John F. Doane, MD, a clinical investigator in the pivotal study for US FDA approval of the lens, shared similar study outcomes at the 2017 American-European Congress of Ophthalmic Surgery (AECOS) Winter Symposium in Aspen, Colorado. In that study, more than 90% of 391 RxLAL eyes were within 0.50 D of target MRSE, 92% had a UCVA of 20/25 or better, and more than 70% had a UCVA of 20/20 or better. In both studies, nearly 30% of eyes had a UCVA of 20/16 or better.2
By comparison, in a recently published meta-analysis of toric IOLs,3 only 65% of eyes achieved 20/25 or better postoperative UCVA.


Postoperative adjustability clearly reduces the degree of error from imprecision in biometry, power calculation, and postimplantation movement of the IOL. However, this problem becomes even more challenging in eyes that have undergone previous LASIK, PRK, or another corneal refractive surgical procedure, due to additional abnormalities from irregular corneal surfaces.
LASIK is the most common refractive surgical procedure in ophthalmology today, and many who have undergone the procedure are now reaching cataract surgery age. The RxLAL may, therefore, present a superior approach for achieving desired outcomes of cataract surgery in these post-LASIK eyes. Instead of relying on keratometry values, prediction of effective IOL position, and various IOL formulas for eyes with altered corneas, it may be better to simply adjust the refraction postoperatively. This would reduce the burden of having to achieve emmetropia immediately after surgery in these complicated cases.
Results with the RxLAL in postrefractive surgery eyes have been published, most notably by Brierley.4 In this retrospective study of 34 postrefractive surgery eyes in 21 patients, the MRSE relative to target refraction after final lock-in with the RxLAL was within ±0.25 D in 74% of eyes, ±0.50 D in 97% of eyes, and ±1.00 D in 100% of eyes. These results were 60% more predictable than the best refractive outcomes achieved in previous studies with monofocal IOLs in postrefractive surgery eyes.4
When I practiced at Ruhr University Eye Clinic, I participated in a multicenter, international, collaborative analysis to better understand the clinical results in postrefractive surgery eyes implanted with the RxLAL. This retrospective analysis, performed by four surgeons in three countries, included 37 eyes with a history of at least one corneal refractive procedure (LASIK, PRK, RK, or CK) prior to RxLAL implantation. Twenty eyes were targeted for distance (emmetropia) and 17 for near vision (adjustable monovision).
Analysis of the distance-corrected eyes (n=20) showed that 70% of eyes achieved a postadjustment UDVA of 20/25 or better, with an overall improvement from preadjustment UDVA to postadjustment UDVA of more than 2 lines. Only 40% of eyes were within ±0.50 D MRSE before adjustment, but this improved to 95% (19 of 20) after the lens was adjusted and locked in. The postadjustment MRSE showed a marked improvement over published results with the modified Masket method, in which 67% of previous LASIK and PRK patients were reported within ±0.50 D of target MRSE.5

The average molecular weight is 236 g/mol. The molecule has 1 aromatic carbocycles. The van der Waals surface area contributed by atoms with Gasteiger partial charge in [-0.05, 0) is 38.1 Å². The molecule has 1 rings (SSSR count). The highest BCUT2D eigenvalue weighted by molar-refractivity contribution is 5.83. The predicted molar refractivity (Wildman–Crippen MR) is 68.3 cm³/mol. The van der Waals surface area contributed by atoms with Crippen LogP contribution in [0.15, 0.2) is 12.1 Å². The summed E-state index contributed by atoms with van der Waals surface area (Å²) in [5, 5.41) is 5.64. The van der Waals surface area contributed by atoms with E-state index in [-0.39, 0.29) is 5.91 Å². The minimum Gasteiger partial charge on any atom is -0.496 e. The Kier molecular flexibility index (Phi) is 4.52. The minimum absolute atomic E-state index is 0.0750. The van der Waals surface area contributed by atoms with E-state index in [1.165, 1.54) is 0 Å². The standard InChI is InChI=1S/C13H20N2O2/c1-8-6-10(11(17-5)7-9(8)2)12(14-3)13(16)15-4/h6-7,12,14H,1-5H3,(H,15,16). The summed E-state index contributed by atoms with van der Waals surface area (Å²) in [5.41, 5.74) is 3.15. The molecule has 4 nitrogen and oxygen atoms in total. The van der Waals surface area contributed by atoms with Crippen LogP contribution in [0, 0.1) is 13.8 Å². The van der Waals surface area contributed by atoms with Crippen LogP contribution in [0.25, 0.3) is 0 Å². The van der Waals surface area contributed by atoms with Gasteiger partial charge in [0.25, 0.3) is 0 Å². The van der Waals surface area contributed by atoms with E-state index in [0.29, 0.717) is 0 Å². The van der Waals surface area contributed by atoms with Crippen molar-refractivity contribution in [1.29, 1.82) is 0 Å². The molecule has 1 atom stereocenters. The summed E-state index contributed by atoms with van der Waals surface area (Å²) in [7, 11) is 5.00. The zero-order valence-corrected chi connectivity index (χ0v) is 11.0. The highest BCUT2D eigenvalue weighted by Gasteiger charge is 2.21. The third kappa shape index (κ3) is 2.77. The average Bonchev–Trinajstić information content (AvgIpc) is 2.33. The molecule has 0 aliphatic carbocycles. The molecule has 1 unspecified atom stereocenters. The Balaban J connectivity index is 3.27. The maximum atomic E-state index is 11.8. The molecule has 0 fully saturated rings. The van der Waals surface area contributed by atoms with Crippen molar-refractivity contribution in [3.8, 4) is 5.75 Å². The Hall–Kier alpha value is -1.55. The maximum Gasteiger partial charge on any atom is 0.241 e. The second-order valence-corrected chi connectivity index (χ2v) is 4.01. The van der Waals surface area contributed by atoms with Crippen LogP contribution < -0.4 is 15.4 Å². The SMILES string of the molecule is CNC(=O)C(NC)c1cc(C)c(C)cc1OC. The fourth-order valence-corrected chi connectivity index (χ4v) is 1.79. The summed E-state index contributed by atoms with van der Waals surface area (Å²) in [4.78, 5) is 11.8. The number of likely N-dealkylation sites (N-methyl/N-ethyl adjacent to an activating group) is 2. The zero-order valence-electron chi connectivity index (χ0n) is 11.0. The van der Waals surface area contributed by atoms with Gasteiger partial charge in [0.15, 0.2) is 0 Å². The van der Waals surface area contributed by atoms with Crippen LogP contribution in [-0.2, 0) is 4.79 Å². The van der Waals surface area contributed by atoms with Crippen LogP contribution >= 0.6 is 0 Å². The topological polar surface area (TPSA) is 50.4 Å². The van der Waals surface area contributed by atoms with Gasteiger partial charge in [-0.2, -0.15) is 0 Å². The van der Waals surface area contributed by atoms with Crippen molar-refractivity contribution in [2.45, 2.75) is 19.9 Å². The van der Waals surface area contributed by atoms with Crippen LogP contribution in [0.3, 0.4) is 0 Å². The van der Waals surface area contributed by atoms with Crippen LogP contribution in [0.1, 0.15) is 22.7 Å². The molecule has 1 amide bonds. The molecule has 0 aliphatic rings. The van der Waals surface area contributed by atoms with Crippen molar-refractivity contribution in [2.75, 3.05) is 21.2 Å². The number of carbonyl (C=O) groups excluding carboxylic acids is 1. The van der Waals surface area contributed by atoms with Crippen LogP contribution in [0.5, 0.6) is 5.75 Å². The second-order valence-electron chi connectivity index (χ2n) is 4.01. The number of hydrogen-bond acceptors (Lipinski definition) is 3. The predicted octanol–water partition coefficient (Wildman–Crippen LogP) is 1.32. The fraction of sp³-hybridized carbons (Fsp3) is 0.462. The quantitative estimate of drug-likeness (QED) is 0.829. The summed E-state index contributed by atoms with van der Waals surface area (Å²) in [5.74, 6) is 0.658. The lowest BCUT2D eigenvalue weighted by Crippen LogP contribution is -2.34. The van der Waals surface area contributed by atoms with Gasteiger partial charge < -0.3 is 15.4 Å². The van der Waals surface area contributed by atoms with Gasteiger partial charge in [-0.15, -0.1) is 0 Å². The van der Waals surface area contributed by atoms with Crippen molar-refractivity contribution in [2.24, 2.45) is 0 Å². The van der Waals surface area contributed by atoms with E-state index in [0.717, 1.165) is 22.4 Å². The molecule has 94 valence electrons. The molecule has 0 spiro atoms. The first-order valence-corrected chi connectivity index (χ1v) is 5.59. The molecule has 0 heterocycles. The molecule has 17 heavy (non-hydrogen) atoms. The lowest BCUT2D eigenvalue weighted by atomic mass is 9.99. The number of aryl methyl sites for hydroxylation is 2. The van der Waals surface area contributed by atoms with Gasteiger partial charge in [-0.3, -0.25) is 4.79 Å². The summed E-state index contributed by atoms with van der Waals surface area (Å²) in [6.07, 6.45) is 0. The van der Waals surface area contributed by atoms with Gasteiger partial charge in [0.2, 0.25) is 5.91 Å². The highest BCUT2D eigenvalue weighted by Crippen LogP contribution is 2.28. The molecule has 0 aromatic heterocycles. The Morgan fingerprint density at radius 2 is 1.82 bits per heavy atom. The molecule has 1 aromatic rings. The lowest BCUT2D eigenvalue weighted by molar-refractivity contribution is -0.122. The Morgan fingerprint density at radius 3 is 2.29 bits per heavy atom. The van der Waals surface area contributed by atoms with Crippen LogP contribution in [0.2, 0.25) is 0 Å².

Seventeen eyes in this analysis were targeted for near vision (adjustable monovision), with a mean target refractive goal of -1.50 D. After adjustment and lock-in, the average MRSE was -1.50 ±0.55 D, and average UNVA was 20/25 (J2), demonstrating that near vision eyes implanted with the RxLAL can be adjusted to achieve the proper amount of desired myopia.


In my experience, the RxLAL is an effective and promising option for avoiding the inaccurate biometry readings and managing refractive surprises that are often seen after IOL implantation in postrefractive surgery eyes. Due to its postoperative adjustability, the RxLAL offers a level of refractive precision superior to that of nonadjustable IOLs. Additionally, this group of patients that has previoulsy undergone refractive surgery understands the value of excellent uncorrected vision and is generally willing to pay for a superior outcome.
Other benefits of the RxLAL include improved binocular accuracy with monovision treatments. Although monovision is a common strategy used to address presbyopia, the surgeon’s ability to achieve the desired offset and patient tolerance can be highly unpredictable. With the RxLAL, not only is the surgeon able to offer a more accurate visual outcome, but also the patient can preview the outcome, the surgeon can then adjust the monovision offset as desired.
1. Hengerer F, Dick B, Conrad-Hengerer I. Clinical evaluation of ultraviolet light adjustable intraocular lens implanted after cataract removal. Ophthalmology. 2011;118:2382-2388.
2. Doane J. Prediction to prescription—the future of cataract surgery. Paper presented at: the American-European Congress of Ophthalmic Surgery. February 26-March 1, 2017; Aspen, Colorado.
3. Kessel L, Andresen J, Tendal B, Erngaard D, Flesner P, Hjortdal J. Toric intraocular lenses in the correction of astigmatism during cataract surgery – a systematic review and meta-analysis. Ophthalmology. 2016;123:275-286.
4. Brierley L. Refractive results after implantation of a light-adjustable intraocular lens in postrefractive surgery cataract patients. Ophthalmology. 2013;120:1968-1972.
5. Wang L, Hill W, Koch D. Evaluation of intraocular lens power prediction methods using the American Society of Cataract and Refractive Surgeons post-keratorefractive intraocular lens power calculator. J Cataract Refract Surg. 2010;36:1466-1473.
Fritz Hengerer, MD, PhD
  • Senior Head Physician/Deputy Director, Department of Ophthalmology, Heidelberg University, Germany
  • Financial disclosure: Consultant (RxSight)